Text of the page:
Christian Louboutin, YSL Both Claim Victory In Red-Bottom Shoe Case

By Julian Sonny

In what is being considered the fashion equivalent of the Apple v. Samsung patent suit, a U.S. Court of Appeals has ruled that Yves Saint Laurent may continue selling shoes with red soles, under the condition that the whole shoe is red.

The Second Circuit court also determined, however, that Christian Louboutin retains the exclusive right to use the color red on the bottom of its shoes whenever the outer portion of the shoe is any color besides red.

The decision affirmed the court’s previous denial of a request from Louboutin for an injunction to prevent YSL from selling women’s shoes that are all red, including the soles, in the United States.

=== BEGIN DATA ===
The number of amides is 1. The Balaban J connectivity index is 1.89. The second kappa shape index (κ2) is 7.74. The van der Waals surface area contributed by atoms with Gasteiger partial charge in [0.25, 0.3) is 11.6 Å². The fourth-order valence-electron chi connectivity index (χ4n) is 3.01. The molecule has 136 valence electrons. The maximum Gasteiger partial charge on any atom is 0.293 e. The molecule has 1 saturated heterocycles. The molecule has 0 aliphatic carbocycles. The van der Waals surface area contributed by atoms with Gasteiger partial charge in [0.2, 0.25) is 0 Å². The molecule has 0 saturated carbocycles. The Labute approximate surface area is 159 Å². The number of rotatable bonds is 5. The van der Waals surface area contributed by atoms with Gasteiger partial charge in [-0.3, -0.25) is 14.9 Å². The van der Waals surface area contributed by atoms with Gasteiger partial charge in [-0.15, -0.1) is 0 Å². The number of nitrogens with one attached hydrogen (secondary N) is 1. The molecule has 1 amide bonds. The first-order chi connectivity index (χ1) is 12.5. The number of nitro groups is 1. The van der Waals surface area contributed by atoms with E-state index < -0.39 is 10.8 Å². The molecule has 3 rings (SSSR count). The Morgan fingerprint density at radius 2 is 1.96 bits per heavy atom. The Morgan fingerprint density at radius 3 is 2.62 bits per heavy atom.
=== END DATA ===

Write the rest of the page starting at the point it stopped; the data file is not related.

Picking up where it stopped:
The court cited a 1995 U.S. Supreme Court decision that granted Qualitex Co. the exclusive right to use a particular green for its dry-cleaning pads.

“We conclude that the trademark, as thus modified, is entitled to trademark protection,” U.S. Circuit Judge Jose Cabranes wrote in the decision.

Both YSL and Louboutin are claiming victory.

“This is a complete win for YSL,” said David Bernstein, the lawyer representing YSL. “The Court has conclusively ruled that YSL’s monochromatic red shoes do not infringe any trademark rights of Louboutin, which guarantees that YSL can continue to make monochromitic shoes in a wide variety of colors, including red.”

Similarly, Louboutin lawyer Harley Lewin said their camp is “tremendously pleased” with the decision, which will allow Louboutin “to protect a life’s work as the same is embodied in the red sole found on his women’s luxury shoes.”

It will be interesting to see which brands will be first to receive cease and desist letters.